After retiring from teaching in 2003, I moved from Cleveland “the mistake on the Lake” Ohio to Florida (for the weather!) but along the way several boxes of clothing, kitchen wares, and books - including my Plath books - went missing. The moving company was reputable but even they weren't sure where these boxes were delivered to or what happened to them. I never should have allowed some of those boxes out of my sight! I had insured everything, though how does one insure a priceless book! That is, how do you place a value on a book which no price would convince me to part with. And so the damage at this point is emotional. But I'd love - really, really love - to get those books back - particularly what appears to have been Plath’s own copy of her novel. I have no idea if it's in Kentucky or Georgia or even Manitoba or somewhere else altogether. I did take some pictures of it in the 1990s as I was preparing my will (but that’s terribly grisly of me to mention, let alone to think about) and include one here as Peter thought it might help someone if they were to come across it.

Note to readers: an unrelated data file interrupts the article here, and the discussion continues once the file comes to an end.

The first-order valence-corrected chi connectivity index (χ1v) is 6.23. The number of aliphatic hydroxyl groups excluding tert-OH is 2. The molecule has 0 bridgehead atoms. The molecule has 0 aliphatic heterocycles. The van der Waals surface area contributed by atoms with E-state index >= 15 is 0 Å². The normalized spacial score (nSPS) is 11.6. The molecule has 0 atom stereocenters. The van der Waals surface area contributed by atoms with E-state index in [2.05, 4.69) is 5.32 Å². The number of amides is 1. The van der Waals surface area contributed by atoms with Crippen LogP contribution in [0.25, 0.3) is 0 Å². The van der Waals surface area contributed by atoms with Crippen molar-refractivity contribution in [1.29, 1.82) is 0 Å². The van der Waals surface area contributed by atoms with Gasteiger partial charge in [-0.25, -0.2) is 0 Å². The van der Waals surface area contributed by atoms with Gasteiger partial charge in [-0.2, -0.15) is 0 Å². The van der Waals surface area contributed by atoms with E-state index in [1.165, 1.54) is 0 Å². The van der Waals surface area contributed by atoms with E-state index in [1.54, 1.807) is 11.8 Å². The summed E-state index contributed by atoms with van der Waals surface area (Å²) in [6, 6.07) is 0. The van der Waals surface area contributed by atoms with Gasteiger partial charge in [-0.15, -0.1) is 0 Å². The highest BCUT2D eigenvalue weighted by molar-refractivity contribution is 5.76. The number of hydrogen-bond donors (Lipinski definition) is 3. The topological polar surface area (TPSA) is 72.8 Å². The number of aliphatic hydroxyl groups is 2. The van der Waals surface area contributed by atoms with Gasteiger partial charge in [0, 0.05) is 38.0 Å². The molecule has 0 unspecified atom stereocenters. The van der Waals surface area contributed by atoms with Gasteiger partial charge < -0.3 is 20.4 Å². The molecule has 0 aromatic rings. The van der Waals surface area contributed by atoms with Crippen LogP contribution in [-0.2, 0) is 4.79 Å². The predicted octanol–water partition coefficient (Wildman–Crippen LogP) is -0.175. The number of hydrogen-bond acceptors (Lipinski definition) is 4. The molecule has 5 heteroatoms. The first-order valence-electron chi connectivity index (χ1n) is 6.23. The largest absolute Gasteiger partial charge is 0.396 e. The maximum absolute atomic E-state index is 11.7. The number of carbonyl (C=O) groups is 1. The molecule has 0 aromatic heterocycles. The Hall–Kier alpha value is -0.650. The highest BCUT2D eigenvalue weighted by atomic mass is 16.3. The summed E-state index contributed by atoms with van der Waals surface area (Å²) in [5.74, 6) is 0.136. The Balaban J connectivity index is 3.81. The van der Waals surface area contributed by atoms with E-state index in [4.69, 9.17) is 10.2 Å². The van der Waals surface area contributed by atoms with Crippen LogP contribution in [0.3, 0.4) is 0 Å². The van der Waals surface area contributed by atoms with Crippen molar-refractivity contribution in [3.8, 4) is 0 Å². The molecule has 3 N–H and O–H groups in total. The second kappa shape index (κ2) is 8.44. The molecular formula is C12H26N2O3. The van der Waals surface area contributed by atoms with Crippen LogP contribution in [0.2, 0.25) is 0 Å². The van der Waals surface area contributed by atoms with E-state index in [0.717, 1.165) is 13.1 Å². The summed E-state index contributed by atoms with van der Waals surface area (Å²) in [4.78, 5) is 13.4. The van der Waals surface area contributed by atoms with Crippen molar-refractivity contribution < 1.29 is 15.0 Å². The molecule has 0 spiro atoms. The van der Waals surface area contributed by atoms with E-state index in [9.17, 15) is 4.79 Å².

I realize I’ve carried on quite a bit, so thank you all for your time in reading this!

Margi Naylor
Boca Raton, Florida


magiciansgirl said...